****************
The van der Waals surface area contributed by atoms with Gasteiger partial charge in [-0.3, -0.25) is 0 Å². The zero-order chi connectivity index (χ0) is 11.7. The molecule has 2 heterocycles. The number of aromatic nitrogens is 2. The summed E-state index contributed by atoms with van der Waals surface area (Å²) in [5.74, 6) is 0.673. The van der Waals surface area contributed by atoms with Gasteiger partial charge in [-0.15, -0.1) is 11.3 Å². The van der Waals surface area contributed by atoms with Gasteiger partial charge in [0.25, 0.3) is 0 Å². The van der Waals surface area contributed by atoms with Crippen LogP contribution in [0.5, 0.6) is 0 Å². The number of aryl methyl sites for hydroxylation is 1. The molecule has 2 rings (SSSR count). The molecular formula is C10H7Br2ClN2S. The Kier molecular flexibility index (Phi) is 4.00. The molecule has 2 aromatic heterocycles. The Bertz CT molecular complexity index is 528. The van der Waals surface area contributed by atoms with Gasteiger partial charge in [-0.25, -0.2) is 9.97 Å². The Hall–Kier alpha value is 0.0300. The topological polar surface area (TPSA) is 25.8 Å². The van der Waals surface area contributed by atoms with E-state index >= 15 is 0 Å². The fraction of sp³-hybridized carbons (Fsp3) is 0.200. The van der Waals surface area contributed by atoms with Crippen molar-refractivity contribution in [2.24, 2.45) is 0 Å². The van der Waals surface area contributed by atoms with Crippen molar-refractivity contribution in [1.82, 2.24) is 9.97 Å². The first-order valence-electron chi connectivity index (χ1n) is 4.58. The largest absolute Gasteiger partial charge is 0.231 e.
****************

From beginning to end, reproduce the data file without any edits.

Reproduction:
The van der Waals surface area contributed by atoms with Gasteiger partial charge in [-0.3, -0.25) is 0 Å². The zero-order chi connectivity index (χ0) is 11.7. The molecule has 2 heterocycles. The number of aromatic nitrogens is 2. The summed E-state index contributed by atoms with van der Waals surface area (Å²) in [5.74, 6) is 0.673. The van der Waals surface area contributed by atoms with Gasteiger partial charge in [-0.15, -0.1) is 11.3 Å². The van der Waals surface area contributed by atoms with Gasteiger partial charge in [0.25, 0.3) is 0 Å². The van der Waals surface area contributed by atoms with Crippen LogP contribution in [0.5, 0.6) is 0 Å². The number of aryl methyl sites for hydroxylation is 1. The molecule has 2 rings (SSSR count). The molecular formula is C10H7Br2ClN2S. The Kier molecular flexibility index (Phi) is 4.00. The molecule has 2 aromatic heterocycles. The Bertz CT molecular complexity index is 528. The van der Waals surface area contributed by atoms with Gasteiger partial charge in [-0.25, -0.2) is 9.97 Å². The Hall–Kier alpha value is 0.0300. The topological polar surface area (TPSA) is 25.8 Å². The van der Waals surface area contributed by atoms with E-state index >= 15 is 0 Å². The fraction of sp³-hybridized carbons (Fsp3) is 0.200. The van der Waals surface area contributed by atoms with Crippen molar-refractivity contribution in [2.24, 2.45) is 0 Å². The van der Waals surface area contributed by atoms with Crippen molar-refractivity contribution in [1.82, 2.24) is 9.97 Å². The first-order valence-electron chi connectivity index (χ1n) is 4.58. The largest absolute Gasteiger partial charge is 0.231 e.